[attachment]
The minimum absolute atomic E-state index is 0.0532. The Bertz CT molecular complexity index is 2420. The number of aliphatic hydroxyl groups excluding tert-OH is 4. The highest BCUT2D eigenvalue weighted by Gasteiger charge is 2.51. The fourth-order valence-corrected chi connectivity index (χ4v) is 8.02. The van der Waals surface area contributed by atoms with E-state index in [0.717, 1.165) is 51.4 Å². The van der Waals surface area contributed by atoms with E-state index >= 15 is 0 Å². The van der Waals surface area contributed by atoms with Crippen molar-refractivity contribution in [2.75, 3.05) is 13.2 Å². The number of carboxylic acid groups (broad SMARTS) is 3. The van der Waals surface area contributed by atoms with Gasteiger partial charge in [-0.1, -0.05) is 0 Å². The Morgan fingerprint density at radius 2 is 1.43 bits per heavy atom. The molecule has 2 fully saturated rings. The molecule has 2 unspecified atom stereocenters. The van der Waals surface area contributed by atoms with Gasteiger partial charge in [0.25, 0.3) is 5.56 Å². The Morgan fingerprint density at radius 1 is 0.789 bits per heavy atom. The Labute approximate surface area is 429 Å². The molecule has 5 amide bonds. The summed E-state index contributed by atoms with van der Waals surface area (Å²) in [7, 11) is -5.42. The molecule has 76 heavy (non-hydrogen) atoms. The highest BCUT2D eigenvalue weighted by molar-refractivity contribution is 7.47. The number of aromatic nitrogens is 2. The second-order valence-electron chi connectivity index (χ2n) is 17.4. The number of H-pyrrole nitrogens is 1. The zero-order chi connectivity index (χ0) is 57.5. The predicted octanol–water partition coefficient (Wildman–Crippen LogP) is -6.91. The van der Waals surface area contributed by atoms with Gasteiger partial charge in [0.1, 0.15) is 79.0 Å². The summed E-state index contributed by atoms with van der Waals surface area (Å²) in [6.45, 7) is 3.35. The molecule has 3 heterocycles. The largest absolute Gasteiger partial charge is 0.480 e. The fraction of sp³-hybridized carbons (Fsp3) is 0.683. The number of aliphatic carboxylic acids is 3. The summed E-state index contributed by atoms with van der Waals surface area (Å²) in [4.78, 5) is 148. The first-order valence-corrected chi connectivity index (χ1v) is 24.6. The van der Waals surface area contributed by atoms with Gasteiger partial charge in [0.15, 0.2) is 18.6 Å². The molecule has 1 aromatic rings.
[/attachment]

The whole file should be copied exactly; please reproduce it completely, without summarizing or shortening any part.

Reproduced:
The minimum absolute atomic E-state index is 0.0532. The Bertz CT molecular complexity index is 2420. The number of aliphatic hydroxyl groups excluding tert-OH is 4. The highest BCUT2D eigenvalue weighted by Gasteiger charge is 2.51. The fourth-order valence-corrected chi connectivity index (χ4v) is 8.02. The van der Waals surface area contributed by atoms with E-state index in [0.717, 1.165) is 51.4 Å². The van der Waals surface area contributed by atoms with E-state index >= 15 is 0 Å². The van der Waals surface area contributed by atoms with Crippen molar-refractivity contribution in [2.75, 3.05) is 13.2 Å². The number of carboxylic acid groups (broad SMARTS) is 3. The van der Waals surface area contributed by atoms with Gasteiger partial charge in [-0.1, -0.05) is 0 Å². The Morgan fingerprint density at radius 2 is 1.43 bits per heavy atom. The molecule has 2 fully saturated rings. The molecule has 2 unspecified atom stereocenters. The van der Waals surface area contributed by atoms with Gasteiger partial charge in [0.25, 0.3) is 5.56 Å². The Morgan fingerprint density at radius 1 is 0.789 bits per heavy atom. The Labute approximate surface area is 429 Å². The molecule has 5 amide bonds. The summed E-state index contributed by atoms with van der Waals surface area (Å²) in [7, 11) is -5.42. The molecule has 76 heavy (non-hydrogen) atoms. The highest BCUT2D eigenvalue weighted by molar-refractivity contribution is 7.47. The number of aromatic nitrogens is 2. The second-order valence-electron chi connectivity index (χ2n) is 17.4. The number of H-pyrrole nitrogens is 1. The zero-order chi connectivity index (χ0) is 57.5. The predicted octanol–water partition coefficient (Wildman–Crippen LogP) is -6.91. The van der Waals surface area contributed by atoms with Gasteiger partial charge in [0.1, 0.15) is 79.0 Å². The summed E-state index contributed by atoms with van der Waals surface area (Å²) in [6.45, 7) is 3.35. The molecule has 3 heterocycles. The largest absolute Gasteiger partial charge is 0.480 e. The fraction of sp³-hybridized carbons (Fsp3) is 0.683. The number of aliphatic carboxylic acids is 3. The summed E-state index contributed by atoms with van der Waals surface area (Å²) in [4.78, 5) is 148. The first-order valence-corrected chi connectivity index (χ1v) is 24.6. The van der Waals surface area contributed by atoms with Gasteiger partial charge in [0.15, 0.2) is 18.6 Å². The molecule has 1 aromatic rings.